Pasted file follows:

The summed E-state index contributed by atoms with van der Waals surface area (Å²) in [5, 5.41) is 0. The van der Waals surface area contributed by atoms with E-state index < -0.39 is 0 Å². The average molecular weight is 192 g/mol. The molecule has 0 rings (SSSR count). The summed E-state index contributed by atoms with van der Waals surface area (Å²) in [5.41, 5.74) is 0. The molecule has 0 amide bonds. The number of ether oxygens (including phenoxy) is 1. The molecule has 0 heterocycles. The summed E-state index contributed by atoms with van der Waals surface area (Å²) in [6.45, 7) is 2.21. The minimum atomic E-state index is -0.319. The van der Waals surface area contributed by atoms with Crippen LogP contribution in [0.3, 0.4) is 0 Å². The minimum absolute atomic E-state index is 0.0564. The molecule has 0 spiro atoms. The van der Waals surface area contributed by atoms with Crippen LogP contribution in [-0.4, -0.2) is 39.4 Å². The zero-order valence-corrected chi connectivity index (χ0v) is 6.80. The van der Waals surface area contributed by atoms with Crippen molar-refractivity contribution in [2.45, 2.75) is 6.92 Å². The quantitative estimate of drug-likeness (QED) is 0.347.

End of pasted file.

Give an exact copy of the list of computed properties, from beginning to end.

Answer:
The summed E-state index contributed by atoms with van der Waals surface area (Å²) in [5, 5.41) is 0. The van der Waals surface area contributed by atoms with E-state index < -0.39 is 0 Å². The average molecular weight is 192 g/mol. The molecule has 0 rings (SSSR count). The summed E-state index contributed by atoms with van der Waals surface area (Å²) in [5.41, 5.74) is 0. The molecule has 0 amide bonds. The number of ether oxygens (including phenoxy) is 1. The molecule has 0 heterocycles. The summed E-state index contributed by atoms with van der Waals surface area (Å²) in [6.45, 7) is 2.21. The minimum atomic E-state index is -0.319. The van der Waals surface area contributed by atoms with Crippen LogP contribution in [0.3, 0.4) is 0 Å². The minimum absolute atomic E-state index is 0.0564. The molecule has 0 spiro atoms. The van der Waals surface area contributed by atoms with Crippen LogP contribution in [-0.4, -0.2) is 39.4 Å². The zero-order valence-corrected chi connectivity index (χ0v) is 6.80. The van der Waals surface area contributed by atoms with Crippen molar-refractivity contribution in [2.45, 2.75) is 6.92 Å². The quantitative estimate of drug-likeness (QED) is 0.347.